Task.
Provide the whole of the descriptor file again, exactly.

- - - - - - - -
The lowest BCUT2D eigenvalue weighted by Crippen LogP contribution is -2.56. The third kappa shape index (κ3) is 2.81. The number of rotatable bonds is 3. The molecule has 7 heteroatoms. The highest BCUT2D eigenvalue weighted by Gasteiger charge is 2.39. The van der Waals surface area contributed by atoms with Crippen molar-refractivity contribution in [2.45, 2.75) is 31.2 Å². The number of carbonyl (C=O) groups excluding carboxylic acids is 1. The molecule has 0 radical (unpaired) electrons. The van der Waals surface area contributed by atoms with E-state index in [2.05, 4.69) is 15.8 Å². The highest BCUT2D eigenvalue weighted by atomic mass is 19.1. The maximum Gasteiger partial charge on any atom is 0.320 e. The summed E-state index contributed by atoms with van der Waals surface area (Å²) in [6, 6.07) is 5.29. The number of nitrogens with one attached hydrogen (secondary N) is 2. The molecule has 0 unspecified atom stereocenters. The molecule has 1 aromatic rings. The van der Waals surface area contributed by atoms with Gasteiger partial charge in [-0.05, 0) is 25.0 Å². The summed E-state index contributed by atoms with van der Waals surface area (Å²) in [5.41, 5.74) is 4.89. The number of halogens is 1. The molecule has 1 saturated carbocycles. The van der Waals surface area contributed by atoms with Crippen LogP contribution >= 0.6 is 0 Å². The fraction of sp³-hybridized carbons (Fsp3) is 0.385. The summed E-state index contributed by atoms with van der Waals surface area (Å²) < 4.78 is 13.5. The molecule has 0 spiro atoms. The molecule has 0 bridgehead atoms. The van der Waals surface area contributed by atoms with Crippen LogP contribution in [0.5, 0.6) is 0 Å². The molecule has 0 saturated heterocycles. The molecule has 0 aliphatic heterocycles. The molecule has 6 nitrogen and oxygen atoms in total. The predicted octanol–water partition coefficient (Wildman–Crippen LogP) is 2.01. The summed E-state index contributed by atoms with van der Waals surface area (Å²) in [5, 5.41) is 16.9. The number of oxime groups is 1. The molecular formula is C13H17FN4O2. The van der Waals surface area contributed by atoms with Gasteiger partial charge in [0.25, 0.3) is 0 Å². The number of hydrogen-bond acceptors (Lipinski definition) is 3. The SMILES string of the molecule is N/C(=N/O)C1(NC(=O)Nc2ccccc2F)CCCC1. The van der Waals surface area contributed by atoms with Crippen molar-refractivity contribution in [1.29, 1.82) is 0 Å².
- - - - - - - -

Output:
The lowest BCUT2D eigenvalue weighted by Crippen LogP contribution is -2.56. The third kappa shape index (κ3) is 2.81. The number of rotatable bonds is 3. The molecule has 7 heteroatoms. The highest BCUT2D eigenvalue weighted by Gasteiger charge is 2.39. The van der Waals surface area contributed by atoms with Crippen molar-refractivity contribution in [2.45, 2.75) is 31.2 Å². The number of carbonyl (C=O) groups excluding carboxylic acids is 1. The molecule has 0 radical (unpaired) electrons. The van der Waals surface area contributed by atoms with E-state index in [2.05, 4.69) is 15.8 Å². The highest BCUT2D eigenvalue weighted by atomic mass is 19.1. The maximum Gasteiger partial charge on any atom is 0.320 e. The summed E-state index contributed by atoms with van der Waals surface area (Å²) in [6, 6.07) is 5.29. The number of nitrogens with one attached hydrogen (secondary N) is 2. The molecule has 0 unspecified atom stereocenters. The molecule has 1 aromatic rings. The van der Waals surface area contributed by atoms with Gasteiger partial charge in [-0.05, 0) is 25.0 Å². The summed E-state index contributed by atoms with van der Waals surface area (Å²) in [5.41, 5.74) is 4.89. The number of halogens is 1. The molecule has 1 saturated carbocycles. The van der Waals surface area contributed by atoms with Crippen LogP contribution >= 0.6 is 0 Å². The fraction of sp³-hybridized carbons (Fsp3) is 0.385. The summed E-state index contributed by atoms with van der Waals surface area (Å²) < 4.78 is 13.5. The molecule has 0 spiro atoms. The molecule has 0 bridgehead atoms. The van der Waals surface area contributed by atoms with Crippen LogP contribution in [0.5, 0.6) is 0 Å². The molecule has 0 saturated heterocycles. The molecule has 0 aliphatic heterocycles. The molecule has 6 nitrogen and oxygen atoms in total. The predicted octanol–water partition coefficient (Wildman–Crippen LogP) is 2.01. The summed E-state index contributed by atoms with van der Waals surface area (Å²) in [5, 5.41) is 16.9. The number of oxime groups is 1. The molecular formula is C13H17FN4O2. The van der Waals surface area contributed by atoms with Gasteiger partial charge in [0.25, 0.3) is 0 Å². The number of hydrogen-bond acceptors (Lipinski definition) is 3. The SMILES string of the molecule is N/C(=N/O)C1(NC(=O)Nc2ccccc2F)CCCC1. The van der Waals surface area contributed by atoms with Crippen molar-refractivity contribution in [1.29, 1.82) is 0 Å².